A Coast Guard chopper rescued a man in Alaska who claimed he had been stalked and attacked by a bear for a week. An aircrew was on their way to the city of Nome in the western portion of the state on Friday when they observed an SOS sign on top of a shack. They observed a man waving two hands in the air, which is considered an international distress signal, after circling back near the hut.
When the crew arrived on the scene, the man informed them that he had been attacked by a bear and needed medical assistance. He stated he returned to the hut after the attack, but the bear returned and harassed him every night for a week. One of the pilots, Lt. Cmdr. Jared Carbajal told the New York Times that a bear had dragged him down to the river at some point. He was armed with a pistol. He also confirmed that the bear returned every night and that he hadn't slept in days.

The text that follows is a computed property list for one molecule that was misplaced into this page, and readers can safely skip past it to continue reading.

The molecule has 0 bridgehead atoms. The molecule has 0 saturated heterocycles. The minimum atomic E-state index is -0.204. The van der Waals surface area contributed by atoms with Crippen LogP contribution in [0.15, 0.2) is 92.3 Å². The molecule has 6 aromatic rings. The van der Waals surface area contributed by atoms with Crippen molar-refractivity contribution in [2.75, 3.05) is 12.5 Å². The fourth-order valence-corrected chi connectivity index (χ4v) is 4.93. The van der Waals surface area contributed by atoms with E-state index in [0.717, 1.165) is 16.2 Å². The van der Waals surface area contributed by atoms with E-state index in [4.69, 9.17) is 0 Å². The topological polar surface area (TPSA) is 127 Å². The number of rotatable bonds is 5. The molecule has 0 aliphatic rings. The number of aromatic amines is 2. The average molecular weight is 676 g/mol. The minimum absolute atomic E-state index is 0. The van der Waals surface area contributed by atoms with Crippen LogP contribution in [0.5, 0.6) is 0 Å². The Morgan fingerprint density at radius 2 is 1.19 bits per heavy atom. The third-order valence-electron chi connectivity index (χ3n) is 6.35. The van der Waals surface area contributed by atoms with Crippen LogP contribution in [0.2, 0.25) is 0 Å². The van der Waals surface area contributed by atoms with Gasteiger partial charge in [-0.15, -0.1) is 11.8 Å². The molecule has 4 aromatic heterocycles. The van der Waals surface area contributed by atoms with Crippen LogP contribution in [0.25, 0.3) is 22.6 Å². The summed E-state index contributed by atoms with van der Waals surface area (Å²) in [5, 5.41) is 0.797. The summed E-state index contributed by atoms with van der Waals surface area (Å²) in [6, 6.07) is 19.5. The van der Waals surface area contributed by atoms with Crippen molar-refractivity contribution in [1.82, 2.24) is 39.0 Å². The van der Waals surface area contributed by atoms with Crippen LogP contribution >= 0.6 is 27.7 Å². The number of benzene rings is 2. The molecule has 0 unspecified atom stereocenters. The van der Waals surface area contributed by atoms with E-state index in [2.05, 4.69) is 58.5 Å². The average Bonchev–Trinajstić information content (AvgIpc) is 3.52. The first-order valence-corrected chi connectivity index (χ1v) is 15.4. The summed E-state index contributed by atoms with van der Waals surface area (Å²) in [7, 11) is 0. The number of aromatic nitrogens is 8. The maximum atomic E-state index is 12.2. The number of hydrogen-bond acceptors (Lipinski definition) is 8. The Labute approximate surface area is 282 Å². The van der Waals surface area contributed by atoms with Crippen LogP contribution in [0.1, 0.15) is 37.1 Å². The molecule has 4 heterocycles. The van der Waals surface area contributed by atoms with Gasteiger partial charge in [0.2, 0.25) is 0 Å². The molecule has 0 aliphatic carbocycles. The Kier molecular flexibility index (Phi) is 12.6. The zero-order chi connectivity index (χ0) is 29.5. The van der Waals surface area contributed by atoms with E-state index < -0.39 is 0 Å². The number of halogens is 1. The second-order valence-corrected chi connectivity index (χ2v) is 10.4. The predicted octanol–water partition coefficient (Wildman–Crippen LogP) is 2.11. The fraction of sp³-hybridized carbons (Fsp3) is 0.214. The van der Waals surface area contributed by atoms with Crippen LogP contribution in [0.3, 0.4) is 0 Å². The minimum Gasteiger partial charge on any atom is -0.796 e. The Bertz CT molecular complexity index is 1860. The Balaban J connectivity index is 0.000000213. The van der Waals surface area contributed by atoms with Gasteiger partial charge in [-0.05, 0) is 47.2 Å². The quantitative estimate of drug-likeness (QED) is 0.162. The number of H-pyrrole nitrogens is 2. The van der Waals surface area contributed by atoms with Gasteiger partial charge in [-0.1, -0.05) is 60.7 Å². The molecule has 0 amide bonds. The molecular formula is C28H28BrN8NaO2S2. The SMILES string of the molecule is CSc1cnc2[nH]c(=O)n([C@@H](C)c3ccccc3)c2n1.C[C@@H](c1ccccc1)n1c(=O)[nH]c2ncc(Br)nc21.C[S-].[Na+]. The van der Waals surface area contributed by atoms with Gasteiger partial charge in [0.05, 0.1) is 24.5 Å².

According to the Coast Guard, the individual looked to have bruises on his body and an injured leg. He was then brought to Nome for medical treatment by the crew. Residents of Alaska are not seldom confronted with bears. The Alaska Department of Fish and Game reports that the state is home to all three species of North American bears black, brown, and polar, stating that "Alaska is bear country."
From 2000 to 2017, 68 people in Alaska were hospitalised and ten people died as a result of bear attacks, according to state health officials. In June, a woman reported being assaulted by bears and went missing for more than a day.
Bear attacks are frequent these days. Recently, a Russian couple Anton and Nina Bogdanov had a harrowing experience after being forced to go 10 days without food and hang from trees to avoid becoming the prey of a bear. They'd gone to the Banniye thermal springs in eastern Russia. Unfortunately, their Mitsubishi Pajero became stuck in a deep puddle in the Kamchatka region. The couple spent the night in their SUV before seeking help from a tourist station near the springs. They had no choice but to depart their current location due to the lack of a mobile signal.